REPRESENTATIONS AND INHOMOGENEOUS BEINGS
László RopolyiDepartment of History and Philosophy of Science - Eötvös Loránd University
|INDECS 13(4), 540-547, 2015
Full text available here.
Received: 19 September 2015.
Beside the regularly applied concepts (e.g. neuron, brain, sign, representation, code, sense, experience, perception, etc.) an additional collection of concepts (entities, interaction, border, inhomogeneity, dialectics, necessity and contingency, freedom, historicity, acquaintance and knowledge, culture.) is proposed for the better understanding mind and cognition. An anti-Parmenidian ontology is suggested in which all entities can be regarded as entities only in a certain context, i.e. all entities are inhomogeneous beings. In this ontology there are some essential common characteristics of the inorganic, the organic and the human beings. Representation is a key concept in the ontology of inhomogeneity. Taking into account the natural history a history of representation can be reconstructed: passive inorganic, active organic, and reflective human representations generate expression, acquaintance and knowledge. In the evolution of representation three essentially different strategies can be identified: the bound, the free and the mixed strategies. Bound representations generate acquaintance, free strategies generate knowledge. Human beings can follow both strategies at the same time - i.e. humans have a mixed representation strategy. In this way the advancement of freedom can be identified as a drive of the emergence and functioning of mind and cognition.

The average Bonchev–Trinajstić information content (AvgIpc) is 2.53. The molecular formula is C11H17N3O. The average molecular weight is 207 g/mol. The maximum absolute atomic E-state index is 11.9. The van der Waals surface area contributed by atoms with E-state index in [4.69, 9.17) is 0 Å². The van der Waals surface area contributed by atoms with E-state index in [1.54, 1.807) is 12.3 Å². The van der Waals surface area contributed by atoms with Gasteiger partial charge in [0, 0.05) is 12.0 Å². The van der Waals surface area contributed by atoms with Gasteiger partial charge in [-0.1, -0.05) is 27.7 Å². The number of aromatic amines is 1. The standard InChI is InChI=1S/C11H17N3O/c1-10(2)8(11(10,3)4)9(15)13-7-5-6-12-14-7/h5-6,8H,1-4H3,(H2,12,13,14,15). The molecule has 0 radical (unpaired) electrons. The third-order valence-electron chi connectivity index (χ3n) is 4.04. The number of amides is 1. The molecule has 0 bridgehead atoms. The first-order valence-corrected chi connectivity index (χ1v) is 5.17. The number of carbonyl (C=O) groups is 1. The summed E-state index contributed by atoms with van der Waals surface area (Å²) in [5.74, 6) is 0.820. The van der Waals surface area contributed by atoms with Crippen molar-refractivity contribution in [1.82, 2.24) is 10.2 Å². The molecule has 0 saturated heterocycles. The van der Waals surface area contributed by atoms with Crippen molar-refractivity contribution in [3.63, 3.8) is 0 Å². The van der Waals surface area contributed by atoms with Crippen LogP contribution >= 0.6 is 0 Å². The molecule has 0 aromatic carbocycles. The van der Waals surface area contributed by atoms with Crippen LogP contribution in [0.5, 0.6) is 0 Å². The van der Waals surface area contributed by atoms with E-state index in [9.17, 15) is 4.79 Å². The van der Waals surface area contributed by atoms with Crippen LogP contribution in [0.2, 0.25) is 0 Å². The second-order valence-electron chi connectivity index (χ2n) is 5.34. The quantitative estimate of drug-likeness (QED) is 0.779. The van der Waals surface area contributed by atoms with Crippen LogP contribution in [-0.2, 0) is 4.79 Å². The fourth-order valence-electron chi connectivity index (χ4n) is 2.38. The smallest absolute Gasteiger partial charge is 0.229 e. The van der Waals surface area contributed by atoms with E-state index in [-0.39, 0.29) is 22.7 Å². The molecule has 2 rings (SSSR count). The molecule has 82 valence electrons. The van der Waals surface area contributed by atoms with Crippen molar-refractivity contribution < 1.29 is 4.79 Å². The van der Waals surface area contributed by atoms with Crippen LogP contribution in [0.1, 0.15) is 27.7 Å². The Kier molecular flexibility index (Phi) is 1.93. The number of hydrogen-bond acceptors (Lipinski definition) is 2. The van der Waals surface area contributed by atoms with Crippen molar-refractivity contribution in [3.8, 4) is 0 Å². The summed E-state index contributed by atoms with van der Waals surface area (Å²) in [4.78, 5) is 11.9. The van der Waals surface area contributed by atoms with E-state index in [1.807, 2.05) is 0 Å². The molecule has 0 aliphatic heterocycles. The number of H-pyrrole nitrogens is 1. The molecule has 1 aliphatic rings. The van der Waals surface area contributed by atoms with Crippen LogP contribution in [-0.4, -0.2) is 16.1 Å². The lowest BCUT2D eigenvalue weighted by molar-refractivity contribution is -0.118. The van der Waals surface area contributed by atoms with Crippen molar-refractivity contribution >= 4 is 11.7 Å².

representation, inhomogeneity, ontology, acquaintance, knowledge